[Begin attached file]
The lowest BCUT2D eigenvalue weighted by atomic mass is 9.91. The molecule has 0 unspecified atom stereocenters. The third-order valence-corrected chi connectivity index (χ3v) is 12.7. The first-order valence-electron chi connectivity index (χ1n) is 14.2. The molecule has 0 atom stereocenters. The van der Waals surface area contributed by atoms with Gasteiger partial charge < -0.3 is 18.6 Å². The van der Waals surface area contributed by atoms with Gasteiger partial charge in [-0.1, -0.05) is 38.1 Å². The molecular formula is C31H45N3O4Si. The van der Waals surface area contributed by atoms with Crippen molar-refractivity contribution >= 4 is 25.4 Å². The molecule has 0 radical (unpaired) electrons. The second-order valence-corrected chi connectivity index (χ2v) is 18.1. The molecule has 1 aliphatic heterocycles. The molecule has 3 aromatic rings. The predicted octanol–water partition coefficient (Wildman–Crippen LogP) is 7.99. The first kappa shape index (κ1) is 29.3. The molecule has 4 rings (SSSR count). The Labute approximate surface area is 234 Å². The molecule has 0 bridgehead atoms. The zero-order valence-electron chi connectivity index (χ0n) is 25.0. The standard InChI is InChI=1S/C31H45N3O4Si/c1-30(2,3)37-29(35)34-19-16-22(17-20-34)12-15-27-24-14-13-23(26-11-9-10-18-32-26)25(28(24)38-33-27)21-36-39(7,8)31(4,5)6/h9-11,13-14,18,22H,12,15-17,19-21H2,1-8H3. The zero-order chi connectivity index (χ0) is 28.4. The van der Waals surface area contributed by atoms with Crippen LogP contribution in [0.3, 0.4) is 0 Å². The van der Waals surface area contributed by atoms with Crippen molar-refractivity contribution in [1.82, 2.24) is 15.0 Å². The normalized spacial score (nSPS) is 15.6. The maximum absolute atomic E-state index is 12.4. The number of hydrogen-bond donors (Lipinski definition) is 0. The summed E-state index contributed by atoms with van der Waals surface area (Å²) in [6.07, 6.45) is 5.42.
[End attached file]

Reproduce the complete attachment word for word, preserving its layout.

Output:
The lowest BCUT2D eigenvalue weighted by atomic mass is 9.91. The molecule has 0 unspecified atom stereocenters. The third-order valence-corrected chi connectivity index (χ3v) is 12.7. The first-order valence-electron chi connectivity index (χ1n) is 14.2. The molecule has 0 atom stereocenters. The van der Waals surface area contributed by atoms with Gasteiger partial charge < -0.3 is 18.6 Å². The van der Waals surface area contributed by atoms with Gasteiger partial charge in [-0.1, -0.05) is 38.1 Å². The molecular formula is C31H45N3O4Si. The van der Waals surface area contributed by atoms with Crippen molar-refractivity contribution >= 4 is 25.4 Å². The molecule has 0 radical (unpaired) electrons. The second-order valence-corrected chi connectivity index (χ2v) is 18.1. The molecule has 1 aliphatic heterocycles. The molecule has 3 aromatic rings. The predicted octanol–water partition coefficient (Wildman–Crippen LogP) is 7.99. The first kappa shape index (κ1) is 29.3. The molecule has 4 rings (SSSR count). The Labute approximate surface area is 234 Å². The molecule has 0 bridgehead atoms. The zero-order valence-electron chi connectivity index (χ0n) is 25.0. The standard InChI is InChI=1S/C31H45N3O4Si/c1-30(2,3)37-29(35)34-19-16-22(17-20-34)12-15-27-24-14-13-23(26-11-9-10-18-32-26)25(28(24)38-33-27)21-36-39(7,8)31(4,5)6/h9-11,13-14,18,22H,12,15-17,19-21H2,1-8H3. The zero-order chi connectivity index (χ0) is 28.4. The van der Waals surface area contributed by atoms with Crippen LogP contribution in [0.3, 0.4) is 0 Å². The van der Waals surface area contributed by atoms with Crippen molar-refractivity contribution in [1.82, 2.24) is 15.0 Å². The normalized spacial score (nSPS) is 15.6. The maximum absolute atomic E-state index is 12.4. The number of hydrogen-bond donors (Lipinski definition) is 0. The summed E-state index contributed by atoms with van der Waals surface area (Å²) in [6.07, 6.45) is 5.42.